This is a contributed post on bullying.
As a parent, one of the things you worry about the most is when you suspect your children might be getting bullied. In some ways, technology has magnified this problem a lot. For example, bullies can often taunt their victims via text messages and social media.
When you send your kids to school, you hope that they have a fun and pleasant experience. The sad truth is that, for many youngsters, going to school is like getting sent to hell each day.
I am writing this blog post because I was getting worried this problem was one that I would have to handle. Today I am going to give you an insight into my experience of bullying from a mom’s perspective.
I was angry
When I first suspected that my kids were getting bullied at school, I became an angry person. I wasn’t angry at my children; I felt upset for them.
No, I was furious at the thought that some people could be hurting my kids. And I was angry at their school for not doing anything about it. By the way, I was going to storm the school with an armed weapon demanding “justice” or anything like that! I just felt that my kids got let down by their peers and their teachers.
I calmed down
Once I had time to calm down, I decided to think about the situation from a more logical point of view. My children haven’t said anything to me, so I just guessed more than anything.
The past couple of weeks before my emotional volcano erupted, my children seemed withdrawn. They weren’t their usual selves, and they spent more time in their rooms than out of them.
I decided the best course of action was just to ask them if they were getting bullied at school. Of course, if you ask your kids a question like that, they’ll tell you no even if they are getting bullied. So, my course of action was to ask in a roundabout kind of way!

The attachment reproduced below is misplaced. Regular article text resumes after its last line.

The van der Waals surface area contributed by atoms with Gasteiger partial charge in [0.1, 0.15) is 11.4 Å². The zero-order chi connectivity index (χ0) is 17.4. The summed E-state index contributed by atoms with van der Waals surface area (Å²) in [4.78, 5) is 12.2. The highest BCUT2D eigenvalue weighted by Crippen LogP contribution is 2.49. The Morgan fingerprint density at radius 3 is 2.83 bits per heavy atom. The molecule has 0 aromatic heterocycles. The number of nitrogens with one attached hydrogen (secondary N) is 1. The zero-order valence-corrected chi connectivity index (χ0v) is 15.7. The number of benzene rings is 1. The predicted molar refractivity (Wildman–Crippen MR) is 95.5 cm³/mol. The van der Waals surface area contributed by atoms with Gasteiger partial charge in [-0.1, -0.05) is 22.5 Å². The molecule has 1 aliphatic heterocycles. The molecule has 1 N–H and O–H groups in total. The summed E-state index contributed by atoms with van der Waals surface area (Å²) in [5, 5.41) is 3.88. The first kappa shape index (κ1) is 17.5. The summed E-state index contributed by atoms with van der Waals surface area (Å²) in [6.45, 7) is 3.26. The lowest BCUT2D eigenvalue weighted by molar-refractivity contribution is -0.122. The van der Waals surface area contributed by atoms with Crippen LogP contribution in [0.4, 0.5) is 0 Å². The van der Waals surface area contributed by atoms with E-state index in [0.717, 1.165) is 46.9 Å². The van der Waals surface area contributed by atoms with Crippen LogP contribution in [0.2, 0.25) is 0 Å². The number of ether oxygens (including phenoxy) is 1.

For instance, one of my kids always seemed to be starving when she got home from school. I decided to ask her “Why are you always hungry? Is somebody eating your lunch?”
I found out the truth
After some investigation, I had uncovered the reasons why my kids were acting withdrawn. And you’ll never guess what those reasons were?
One of them got upset because her friend didn’t invite her to a sleepover (she thought my daughter was away). And the other was learning, in secret, how to ballet! As you can see, kids can sometimes do things that make it look like they’re getting bullied when they’re not.
What to do if you think your kids are getting bullied
Of course, there might be times where bullying is a problem, and it is affecting your children. But, how can you find out if that’s the case and what can you do about it?
Typical signs of bullying are marks and bruises on their bodies and ripped clothing. You might also find their possessions get damaged when they go to school.
There is plenty of bullying information you can research to learn more about the signs. It’s worth doing some research in case you’re not sure.
If you know your child is getting bullied, you should speak to their school teacher. Awareness is the first step to resolving the problem. If your son or daughter won’t talk to you or them about it, you could have them talk to a counsellor. But, above all, they need to identify who’s bullying them so it can stop.